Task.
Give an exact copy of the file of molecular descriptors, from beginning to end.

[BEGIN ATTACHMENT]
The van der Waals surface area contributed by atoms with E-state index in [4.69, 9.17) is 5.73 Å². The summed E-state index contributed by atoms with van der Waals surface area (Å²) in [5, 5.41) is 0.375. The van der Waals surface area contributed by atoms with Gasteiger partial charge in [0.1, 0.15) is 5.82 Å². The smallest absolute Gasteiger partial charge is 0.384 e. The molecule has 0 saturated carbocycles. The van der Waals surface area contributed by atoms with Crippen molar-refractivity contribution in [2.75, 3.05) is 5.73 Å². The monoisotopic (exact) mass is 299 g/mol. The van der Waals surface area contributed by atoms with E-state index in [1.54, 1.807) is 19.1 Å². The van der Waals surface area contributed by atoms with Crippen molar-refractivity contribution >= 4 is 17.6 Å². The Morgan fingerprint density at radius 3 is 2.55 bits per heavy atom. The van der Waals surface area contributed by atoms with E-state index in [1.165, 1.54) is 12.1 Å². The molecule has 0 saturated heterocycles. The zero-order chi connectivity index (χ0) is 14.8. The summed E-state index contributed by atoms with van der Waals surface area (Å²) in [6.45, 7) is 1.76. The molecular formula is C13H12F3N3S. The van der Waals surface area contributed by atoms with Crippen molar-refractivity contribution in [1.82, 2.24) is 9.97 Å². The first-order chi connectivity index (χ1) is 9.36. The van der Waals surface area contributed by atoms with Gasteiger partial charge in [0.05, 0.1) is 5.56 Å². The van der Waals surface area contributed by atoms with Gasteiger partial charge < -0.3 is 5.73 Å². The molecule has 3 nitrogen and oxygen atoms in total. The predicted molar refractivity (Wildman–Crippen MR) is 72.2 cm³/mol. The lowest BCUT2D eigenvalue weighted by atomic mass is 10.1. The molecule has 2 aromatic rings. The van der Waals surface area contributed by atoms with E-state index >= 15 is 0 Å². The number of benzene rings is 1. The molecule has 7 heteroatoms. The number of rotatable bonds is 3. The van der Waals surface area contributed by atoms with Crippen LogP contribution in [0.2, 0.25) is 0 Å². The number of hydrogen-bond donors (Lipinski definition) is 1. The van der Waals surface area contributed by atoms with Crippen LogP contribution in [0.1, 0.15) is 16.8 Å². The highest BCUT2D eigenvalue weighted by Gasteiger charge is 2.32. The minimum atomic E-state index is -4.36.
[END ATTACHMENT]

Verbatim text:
The van der Waals surface area contributed by atoms with E-state index in [4.69, 9.17) is 5.73 Å². The summed E-state index contributed by atoms with van der Waals surface area (Å²) in [5, 5.41) is 0.375. The van der Waals surface area contributed by atoms with Gasteiger partial charge in [0.1, 0.15) is 5.82 Å². The smallest absolute Gasteiger partial charge is 0.384 e. The molecule has 0 saturated carbocycles. The van der Waals surface area contributed by atoms with Crippen molar-refractivity contribution in [2.75, 3.05) is 5.73 Å². The monoisotopic (exact) mass is 299 g/mol. The van der Waals surface area contributed by atoms with E-state index in [1.54, 1.807) is 19.1 Å². The van der Waals surface area contributed by atoms with Crippen molar-refractivity contribution >= 4 is 17.6 Å². The Morgan fingerprint density at radius 3 is 2.55 bits per heavy atom. The van der Waals surface area contributed by atoms with E-state index in [1.165, 1.54) is 12.1 Å². The molecule has 0 saturated heterocycles. The zero-order chi connectivity index (χ0) is 14.8. The summed E-state index contributed by atoms with van der Waals surface area (Å²) in [6.45, 7) is 1.76. The molecular formula is C13H12F3N3S. The van der Waals surface area contributed by atoms with Crippen molar-refractivity contribution in [1.82, 2.24) is 9.97 Å². The first-order chi connectivity index (χ1) is 9.36. The van der Waals surface area contributed by atoms with Gasteiger partial charge in [0.05, 0.1) is 5.56 Å². The van der Waals surface area contributed by atoms with Gasteiger partial charge < -0.3 is 5.73 Å². The molecule has 3 nitrogen and oxygen atoms in total. The predicted molar refractivity (Wildman–Crippen MR) is 72.2 cm³/mol. The lowest BCUT2D eigenvalue weighted by atomic mass is 10.1. The molecule has 2 aromatic rings. The van der Waals surface area contributed by atoms with E-state index >= 15 is 0 Å². The number of benzene rings is 1. The molecule has 7 heteroatoms. The number of rotatable bonds is 3. The van der Waals surface area contributed by atoms with Crippen LogP contribution in [0.2, 0.25) is 0 Å². The number of hydrogen-bond donors (Lipinski definition) is 1. The van der Waals surface area contributed by atoms with Crippen LogP contribution in [0.1, 0.15) is 16.8 Å². The highest BCUT2D eigenvalue weighted by Gasteiger charge is 2.32. The minimum atomic E-state index is -4.36.